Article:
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Art Dubai… A Cultural Fiesta!
Al Mahha Cultural Blog by Mashaael Basheer
07/04/2013

"Comparing to last year, Art Dubai is bigger in terms of cultural expansion. Starting with selection of galleries and artworks displayed were divert, MARKER’s choice, multinational winners of Abraaj Group Art Prize with triggering sociopolitical art projects, and the exposure of non-profit organizations, initiatives, commissioned work and interactive programs."" In highlights of the fair there is a section on AGAP: The Abraaj Group Art Prize’s 5th edition set a new benchmark in Middle East contemporary art. Curated by Murtaza Vali, ‘extra | ordinary’ is an exhibition that featured a floor installation of thousands of pieces of lead by Rayyane Tabet, miniature gold statues encased in acrylic by Vartan Avakian; text panels, photographs and sculptures by Iman Issa, a cabinet of curiosities, home to a variety of objects by Huma Mulji and large scale photography by Hrair Sarkissian.

The winning art projects either carried political, social or sociopolitical messages. Lebanese artist Vartan Avakian captivated stories of 7 leaders from the Middle East in A Very Short History of Tall Men who’s leadership didn’t last for long, or failed, because they were deposed at an eye blink and made it hard for anyone to find their trace. Identities were kept anonymous, Avakian depicted the leaders’ short life in a small statue of gold floating in a synthetic glass, as if they were floating in history’s memory. presents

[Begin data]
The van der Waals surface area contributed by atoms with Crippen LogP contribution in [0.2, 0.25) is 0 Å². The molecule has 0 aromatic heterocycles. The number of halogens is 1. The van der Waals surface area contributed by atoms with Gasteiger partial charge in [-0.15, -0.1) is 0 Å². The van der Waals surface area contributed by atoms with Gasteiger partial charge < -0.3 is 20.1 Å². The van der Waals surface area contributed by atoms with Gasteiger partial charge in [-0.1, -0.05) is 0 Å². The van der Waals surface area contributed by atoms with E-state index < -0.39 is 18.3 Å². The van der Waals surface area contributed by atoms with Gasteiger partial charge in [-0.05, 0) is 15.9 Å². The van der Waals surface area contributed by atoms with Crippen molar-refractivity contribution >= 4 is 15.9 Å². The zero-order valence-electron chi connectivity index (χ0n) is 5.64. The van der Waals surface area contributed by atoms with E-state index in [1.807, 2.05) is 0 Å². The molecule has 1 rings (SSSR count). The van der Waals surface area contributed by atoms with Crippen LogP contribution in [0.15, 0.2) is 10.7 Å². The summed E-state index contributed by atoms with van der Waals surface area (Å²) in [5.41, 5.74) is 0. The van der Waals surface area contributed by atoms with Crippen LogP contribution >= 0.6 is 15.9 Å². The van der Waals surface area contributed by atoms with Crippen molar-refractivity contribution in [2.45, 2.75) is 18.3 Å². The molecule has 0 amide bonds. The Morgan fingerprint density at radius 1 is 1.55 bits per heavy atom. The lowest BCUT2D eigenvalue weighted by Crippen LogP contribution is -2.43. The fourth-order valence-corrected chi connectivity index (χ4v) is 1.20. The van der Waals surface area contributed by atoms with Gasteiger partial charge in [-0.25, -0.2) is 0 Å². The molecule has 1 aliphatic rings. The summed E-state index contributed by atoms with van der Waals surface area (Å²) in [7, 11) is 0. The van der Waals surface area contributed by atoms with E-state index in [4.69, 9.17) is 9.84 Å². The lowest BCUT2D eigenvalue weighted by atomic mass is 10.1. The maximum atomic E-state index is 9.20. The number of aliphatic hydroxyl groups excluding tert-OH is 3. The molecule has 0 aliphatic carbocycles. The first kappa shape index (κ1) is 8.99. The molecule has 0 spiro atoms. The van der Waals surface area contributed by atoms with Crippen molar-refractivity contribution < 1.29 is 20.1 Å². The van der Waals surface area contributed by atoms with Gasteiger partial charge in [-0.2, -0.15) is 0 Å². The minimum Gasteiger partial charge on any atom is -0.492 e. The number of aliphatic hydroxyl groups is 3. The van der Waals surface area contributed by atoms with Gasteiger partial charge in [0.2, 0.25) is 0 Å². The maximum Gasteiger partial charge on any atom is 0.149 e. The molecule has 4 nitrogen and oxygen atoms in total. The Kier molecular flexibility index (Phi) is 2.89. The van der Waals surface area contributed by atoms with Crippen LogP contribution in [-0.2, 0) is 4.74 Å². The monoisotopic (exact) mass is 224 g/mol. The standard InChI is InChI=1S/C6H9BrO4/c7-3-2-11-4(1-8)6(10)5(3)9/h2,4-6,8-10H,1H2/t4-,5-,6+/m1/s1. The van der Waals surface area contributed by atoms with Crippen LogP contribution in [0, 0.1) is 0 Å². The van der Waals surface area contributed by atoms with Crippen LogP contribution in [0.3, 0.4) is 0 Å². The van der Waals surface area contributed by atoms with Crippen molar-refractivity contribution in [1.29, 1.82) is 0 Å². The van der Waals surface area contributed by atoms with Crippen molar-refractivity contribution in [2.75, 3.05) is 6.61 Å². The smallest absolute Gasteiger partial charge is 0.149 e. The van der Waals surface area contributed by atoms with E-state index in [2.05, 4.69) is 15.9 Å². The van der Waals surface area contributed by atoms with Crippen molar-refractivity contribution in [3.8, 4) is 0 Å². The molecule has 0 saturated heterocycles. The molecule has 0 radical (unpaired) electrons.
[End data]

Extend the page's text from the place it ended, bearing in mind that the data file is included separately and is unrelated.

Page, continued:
In his ‘Backgroud’ photography series, Syrian artist Hrair Sarkissian captured 6 backgrounds from studios in 6 major cities; Alexandria, Amman, Beirut, Byblos, Cairo and Istanbul. Sarkissian’s work didn’t only mark the eclipse of a tradition of studio portraiture integral to the twentieth century history of photography in the Middle East, but also shed the light on objects people don’t usually pay attention to though its importance of a scene in their life.

Meanwhile; Egyptian artist Iman Issa drew her interest in autobiographies and museums in Common Elements, using fragments of this research, presented as text panels, photographs and sculptures, to create a collective narrative of a life dedicated to the pursuit of thought, culture and justice. Huma Mulji (Pakistan) created The Miraculous Lives of This and That, a twenty-first century Wunderkammer, or cabinet of curiosities, slightly larger than life, full of objects such as taxidermy animals and porcelain imitations of cheap plastic dolls, meditating on the mortality of all things. And finally, Lebanese artist Rayyane Tabet’s FIRE/CAST/DRAW is a sprawling floor piece comprised of thousands of unique lead pieces, inspired by art history, numismatics, folklore and superstition and the Middle East’s conflict-ridden recent past."

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The artists, curators, critics and collectors among the curious company at Art Dubai
The National, by Tahira Yaqoob
30/03/2013

It is two days before the fair opens, but Huma Mulji's elaborate cabinet of curiosities is lying in pieces around her.
The scene resembles a children's craft project, with tools, glue sticks and marker pens scattered amid large ostrich eggs protected in bubble wrap, an array of stuffed birds in cardboard boxes and more than 100 maniacal-looking dolls cast in porcelain.